First, there is the creation of a trade distortion adjustment program to compensate farmers for unfair trade practices in other countries.
Second, an income stabilization program will help protect farmers against price fluctuations and cycles which occur in an open market environment. This program will ensure a minimum of interference in the marketplace by using the whole farm approach. That means all commodities would be eligible and all commodities produced on a particular farm would be included in the plan.
Third, an improved crop insurance program would help protect farmers against natural hazards but not encourage overproduction.
This package of three safety net programs will be better for farmers and less expensive for taxpayers.
Concerning transportation reform, agricultural products should move to markets by any route, any mode of transportation and in any state of processing that farmers and their customers agree on. Transportation subsidies should be eliminated and the money put into the safety net program. The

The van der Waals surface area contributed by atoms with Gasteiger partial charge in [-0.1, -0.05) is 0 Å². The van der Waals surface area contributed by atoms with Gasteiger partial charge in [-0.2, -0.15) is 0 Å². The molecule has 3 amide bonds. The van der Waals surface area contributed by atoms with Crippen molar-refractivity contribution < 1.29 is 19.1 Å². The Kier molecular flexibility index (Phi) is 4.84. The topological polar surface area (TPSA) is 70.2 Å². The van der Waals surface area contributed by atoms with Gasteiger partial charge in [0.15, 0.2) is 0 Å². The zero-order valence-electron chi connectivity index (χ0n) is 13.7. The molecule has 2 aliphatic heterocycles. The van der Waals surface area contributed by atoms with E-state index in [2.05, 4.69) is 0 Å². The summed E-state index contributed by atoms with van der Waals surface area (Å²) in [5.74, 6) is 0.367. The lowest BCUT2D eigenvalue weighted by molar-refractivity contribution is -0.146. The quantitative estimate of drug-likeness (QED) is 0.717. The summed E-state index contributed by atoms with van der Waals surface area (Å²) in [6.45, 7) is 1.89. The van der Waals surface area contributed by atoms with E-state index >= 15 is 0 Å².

railway system should be deregulated and options such as privatizing CN Rail rolling stock to enhance competition in the system should be considered. Grain handlers should be deemed an essential service during labour disputes if alternate routes which are cost effective cannot be found.
A policy environment which encourages private sector participation in research, education and job training must be developed. Research funds should be better targeted to meet the goals set out by farmers and agribusiness.